Inevitably, though, someone is going to need a hospital – and Khoo Teck Puat Hospital is one of the newest and most patient-centric hospitals in Singapore. Liak, who was involved from the beginning in the planning and commissioning of the facility says they told the architect to design it with the patient – not the doctors and nurses – in mind.
The planners picked up innovative design ideas wherever they found them, borrowing not just from other top hospitals but also from cruise ship companies, automakers, hoteliers and others.
The result is an open, energy efficient facility, with lush gardens, comfortable outdoor seating areas and plenty of natural light and ventilation.
A key directive was to make it a place where the patient would never get lost.
"When they step in, 10 meters they get the emergency department, 20 meters they get to a clinic, and the furthest point is 100 meters, you get into the ward, the lift lobby."
And if they didn't get it right, there's a push-button feedback terminal. Patients can push a smiley face or un-smiley face to rate the service. If they're dissatisfied, another screen will pop up that will let them explain the problem in more detail.
The hospital also tries to be a good neighbor to the surrounding residents. The designers worked with government agencies on a joint project to turn an unattractive pond next to the hospital into a health-promoting park. It's now popular with joggers and exercisers and attracts birds and other wildlife.
On top of the hospital itself, many of the rooftops have been turned into gardens. Not only do they hide the air conditioning ducts and other machinery from view, some of the gardens yield fresh herbs and vegetables that are used at the hospital or sold to staff and neighbors.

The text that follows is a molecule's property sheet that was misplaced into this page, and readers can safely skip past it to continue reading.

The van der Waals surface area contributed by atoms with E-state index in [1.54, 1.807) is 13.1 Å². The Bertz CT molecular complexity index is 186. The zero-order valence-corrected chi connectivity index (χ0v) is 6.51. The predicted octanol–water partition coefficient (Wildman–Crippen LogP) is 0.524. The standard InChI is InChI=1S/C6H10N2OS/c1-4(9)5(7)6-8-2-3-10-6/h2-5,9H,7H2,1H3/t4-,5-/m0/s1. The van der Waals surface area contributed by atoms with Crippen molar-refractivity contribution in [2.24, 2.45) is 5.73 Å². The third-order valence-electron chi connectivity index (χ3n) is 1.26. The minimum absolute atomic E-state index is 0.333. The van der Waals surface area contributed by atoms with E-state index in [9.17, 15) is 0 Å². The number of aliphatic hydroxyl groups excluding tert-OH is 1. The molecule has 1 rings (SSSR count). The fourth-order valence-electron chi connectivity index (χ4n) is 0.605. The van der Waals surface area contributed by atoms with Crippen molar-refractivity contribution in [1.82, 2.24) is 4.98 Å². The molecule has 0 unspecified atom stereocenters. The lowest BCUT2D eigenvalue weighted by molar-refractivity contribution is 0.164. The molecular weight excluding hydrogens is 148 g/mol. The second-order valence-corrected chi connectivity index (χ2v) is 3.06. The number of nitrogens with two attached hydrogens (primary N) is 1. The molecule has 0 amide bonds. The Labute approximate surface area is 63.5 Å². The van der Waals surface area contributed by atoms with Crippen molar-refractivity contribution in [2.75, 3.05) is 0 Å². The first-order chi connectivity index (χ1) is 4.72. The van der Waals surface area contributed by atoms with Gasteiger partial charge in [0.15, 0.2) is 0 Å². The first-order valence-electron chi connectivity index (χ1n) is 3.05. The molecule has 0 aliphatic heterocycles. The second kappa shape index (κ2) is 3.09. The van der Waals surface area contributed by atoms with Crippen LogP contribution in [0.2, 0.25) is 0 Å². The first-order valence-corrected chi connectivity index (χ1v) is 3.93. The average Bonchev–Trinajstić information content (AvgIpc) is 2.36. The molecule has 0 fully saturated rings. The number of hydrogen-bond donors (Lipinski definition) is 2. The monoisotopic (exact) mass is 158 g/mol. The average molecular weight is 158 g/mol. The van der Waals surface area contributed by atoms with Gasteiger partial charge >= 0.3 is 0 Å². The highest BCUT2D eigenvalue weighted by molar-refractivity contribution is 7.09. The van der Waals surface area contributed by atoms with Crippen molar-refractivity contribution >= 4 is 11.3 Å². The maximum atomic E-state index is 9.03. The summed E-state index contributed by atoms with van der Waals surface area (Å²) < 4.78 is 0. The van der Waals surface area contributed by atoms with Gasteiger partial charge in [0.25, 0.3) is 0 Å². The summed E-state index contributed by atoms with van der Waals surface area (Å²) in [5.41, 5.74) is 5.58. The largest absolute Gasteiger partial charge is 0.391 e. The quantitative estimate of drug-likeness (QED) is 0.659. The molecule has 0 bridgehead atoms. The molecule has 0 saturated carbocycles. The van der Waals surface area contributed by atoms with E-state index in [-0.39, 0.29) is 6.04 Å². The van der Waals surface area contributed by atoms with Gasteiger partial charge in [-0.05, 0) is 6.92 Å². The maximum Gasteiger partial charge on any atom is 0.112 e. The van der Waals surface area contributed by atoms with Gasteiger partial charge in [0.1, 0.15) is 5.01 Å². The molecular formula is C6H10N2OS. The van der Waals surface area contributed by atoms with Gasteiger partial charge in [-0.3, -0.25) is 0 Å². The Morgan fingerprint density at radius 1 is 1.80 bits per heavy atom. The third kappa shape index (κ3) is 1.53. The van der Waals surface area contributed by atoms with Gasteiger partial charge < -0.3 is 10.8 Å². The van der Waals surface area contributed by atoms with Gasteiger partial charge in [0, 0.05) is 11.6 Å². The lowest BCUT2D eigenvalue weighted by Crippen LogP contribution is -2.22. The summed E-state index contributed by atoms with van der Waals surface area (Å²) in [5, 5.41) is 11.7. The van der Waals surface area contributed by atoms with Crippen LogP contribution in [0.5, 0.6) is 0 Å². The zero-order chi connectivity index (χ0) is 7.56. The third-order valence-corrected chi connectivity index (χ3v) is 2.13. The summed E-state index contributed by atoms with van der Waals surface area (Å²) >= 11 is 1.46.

The inclusion of so much green space can hardly be a coincidence with Liak at the helm. The environment is one of his big areas of interest outside of healthcare. He's the chairman of the Public Hygiene Council and refers to himself as the "chief rubbish collector" of Singapore.
He jokes, but it's serious business. While the SARS epidemic a decade ago may be a fading memory, Liak worries about the next pandemic, which he fears could hit Singapore without warning.
"We are an air hub. Every year 50 million people fly to our airport. So anywhere an outbreak happens, before you know it, it will be here," he said.
Even as he worries about that, Liak is overseeing construction of the next piece of the healthcare puzzle in the northern region. It's Yishun Community Hospital currently taking shape next to KTPH. It will be open in 2015, and Liak says it will be even greener than KTPH.
This article was first published on NUS Business School's Think Business portal (thinkbusiness.nus.edu).
Author: Katie Sargent
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The views expressed in this column are the author's own and do not necessarily reflect this publication's view, and this article is not edited by Singapore Business Review. The author was not remunerated for this article.